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January 28, 2010 / The_Mike_Johnson

Tower Records New York Returns But You Cannot Buy Anything

Tower Records New York before the end of an era.

In the January 15, 2010 Wall Street Journal, “Running on Empty – Artists explore abandoned spaces,”  we learn that the retail space on Broadway and Fourth Street in New York that once housed Tower Records (and closed in 2006), will be occupied by a project, “Never Can Say Goodbye” from No Longer Empty which will be a mock shop of the former Tower Records store.

From the article:

“In its heyday, Tower Records in Manhattan’s East Village teemed with music-loving shoppers. But in 2006, with buyers rushing to online music stores and big box retailers, the store closed. Starting this weekend, the place will fill up again—this time with performances, panel discussions and conceptual art installations, some lamenting the demise of music stores. The project, called “Never Can Say Goodbye,” is from No Longer Empty, a New York nonprofit that places public art projects in vacant retail spaces. (The group’s first such exhibit was at an empty fishing-tackle store.)”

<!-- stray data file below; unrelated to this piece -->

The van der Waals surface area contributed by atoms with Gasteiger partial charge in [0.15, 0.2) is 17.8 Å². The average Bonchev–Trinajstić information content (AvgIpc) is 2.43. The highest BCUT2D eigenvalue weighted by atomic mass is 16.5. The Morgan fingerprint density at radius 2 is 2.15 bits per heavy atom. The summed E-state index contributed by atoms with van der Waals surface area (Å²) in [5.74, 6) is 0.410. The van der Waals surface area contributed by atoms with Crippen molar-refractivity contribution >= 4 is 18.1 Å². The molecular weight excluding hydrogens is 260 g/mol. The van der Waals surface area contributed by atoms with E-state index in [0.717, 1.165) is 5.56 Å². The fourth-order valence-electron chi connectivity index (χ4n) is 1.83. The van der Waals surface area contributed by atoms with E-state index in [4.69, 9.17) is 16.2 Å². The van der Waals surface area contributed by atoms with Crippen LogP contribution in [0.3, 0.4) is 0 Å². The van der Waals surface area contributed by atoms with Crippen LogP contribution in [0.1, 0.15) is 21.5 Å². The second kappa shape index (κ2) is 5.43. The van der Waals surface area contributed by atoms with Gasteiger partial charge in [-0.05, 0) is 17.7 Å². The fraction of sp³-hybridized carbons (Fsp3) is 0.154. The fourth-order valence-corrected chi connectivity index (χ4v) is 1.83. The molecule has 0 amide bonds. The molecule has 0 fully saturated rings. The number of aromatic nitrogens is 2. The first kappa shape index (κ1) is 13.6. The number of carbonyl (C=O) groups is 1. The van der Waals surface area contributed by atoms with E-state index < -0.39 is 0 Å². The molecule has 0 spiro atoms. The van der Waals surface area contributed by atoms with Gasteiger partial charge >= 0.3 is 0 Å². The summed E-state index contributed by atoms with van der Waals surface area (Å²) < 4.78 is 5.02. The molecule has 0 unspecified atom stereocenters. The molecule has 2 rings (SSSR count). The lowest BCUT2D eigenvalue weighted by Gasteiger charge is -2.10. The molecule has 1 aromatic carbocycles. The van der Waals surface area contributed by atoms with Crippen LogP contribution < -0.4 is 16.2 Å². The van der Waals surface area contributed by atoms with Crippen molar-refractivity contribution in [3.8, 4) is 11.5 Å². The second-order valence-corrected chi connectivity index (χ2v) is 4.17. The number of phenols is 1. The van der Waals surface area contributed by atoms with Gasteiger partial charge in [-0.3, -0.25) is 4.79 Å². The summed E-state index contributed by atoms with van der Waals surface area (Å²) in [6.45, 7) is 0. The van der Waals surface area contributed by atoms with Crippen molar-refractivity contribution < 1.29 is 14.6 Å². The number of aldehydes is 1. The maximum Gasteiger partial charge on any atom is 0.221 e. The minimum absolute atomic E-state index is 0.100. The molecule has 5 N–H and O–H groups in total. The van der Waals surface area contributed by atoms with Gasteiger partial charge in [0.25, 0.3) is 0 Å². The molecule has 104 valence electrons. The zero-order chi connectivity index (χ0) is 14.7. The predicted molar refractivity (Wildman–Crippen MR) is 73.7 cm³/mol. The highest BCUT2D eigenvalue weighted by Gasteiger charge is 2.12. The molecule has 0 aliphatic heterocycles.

With a lot of empty retail spaces, it is great to see a new alternative use of the space:

“It’s the latest in a wave of art galleries and theaters popping up in empty retail spaces around the country amid the recession. At a partly-vacant mall in suburban St. Louis, a program called ArtSpace has brought in theaters, art galleries and dance studios to occupy what were once beauty salons and chain stores like Abercrombie & Fitch. In the Los Angeles area, Phantom Galleries LA has placed temporary art installations in vacant shops and storefront windows.”

Maybe a bit too realistic:

“The artists and curators behind the Tower Records project in New York say it’s partly meant as a look at what the art world can learn from the music world’s troubles. To passersby, the site will look a lot like a lively music store, with racks of records, a cash register and promotional posters hung overhead. (Window-sized “For Lease” signs remain, however.) Ted Riederer and 40 other artists have created the mock “shop,” which will include record albums that have their covers blacked out except for a few words.  “My goal is … to have them in the store for 30 minutes until they realize it’s not a store,” he says. Opening night of the New York exhibition will include an appearance by a Vanilla Ice impersonator.”

Read the full article.

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